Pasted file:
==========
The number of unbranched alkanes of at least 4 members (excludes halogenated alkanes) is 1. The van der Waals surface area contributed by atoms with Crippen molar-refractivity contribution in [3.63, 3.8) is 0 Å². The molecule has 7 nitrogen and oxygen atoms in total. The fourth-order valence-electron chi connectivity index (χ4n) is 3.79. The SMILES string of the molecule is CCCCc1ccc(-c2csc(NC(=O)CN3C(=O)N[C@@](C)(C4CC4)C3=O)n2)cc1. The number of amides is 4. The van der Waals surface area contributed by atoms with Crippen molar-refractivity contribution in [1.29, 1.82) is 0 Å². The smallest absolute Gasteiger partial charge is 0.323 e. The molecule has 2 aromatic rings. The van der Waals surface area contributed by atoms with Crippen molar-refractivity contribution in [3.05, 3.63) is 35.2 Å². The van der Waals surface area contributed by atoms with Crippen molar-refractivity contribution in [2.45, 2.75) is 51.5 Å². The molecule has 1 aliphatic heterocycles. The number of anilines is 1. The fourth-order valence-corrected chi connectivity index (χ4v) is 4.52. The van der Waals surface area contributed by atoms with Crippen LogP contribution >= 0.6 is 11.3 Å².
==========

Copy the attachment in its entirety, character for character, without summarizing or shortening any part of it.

The number of unbranched alkanes of at least 4 members (excludes halogenated alkanes) is 1. The van der Waals surface area contributed by atoms with Crippen molar-refractivity contribution in [3.63, 3.8) is 0 Å². The molecule has 7 nitrogen and oxygen atoms in total. The fourth-order valence-electron chi connectivity index (χ4n) is 3.79. The SMILES string of the molecule is CCCCc1ccc(-c2csc(NC(=O)CN3C(=O)N[C@@](C)(C4CC4)C3=O)n2)cc1. The number of amides is 4. The van der Waals surface area contributed by atoms with Crippen molar-refractivity contribution in [1.29, 1.82) is 0 Å². The smallest absolute Gasteiger partial charge is 0.323 e. The molecule has 2 aromatic rings. The van der Waals surface area contributed by atoms with Crippen molar-refractivity contribution in [3.05, 3.63) is 35.2 Å². The van der Waals surface area contributed by atoms with Crippen molar-refractivity contribution in [2.45, 2.75) is 51.5 Å². The molecule has 1 aliphatic heterocycles. The number of anilines is 1. The fourth-order valence-corrected chi connectivity index (χ4v) is 4.52. The van der Waals surface area contributed by atoms with Crippen LogP contribution >= 0.6 is 11.3 Å².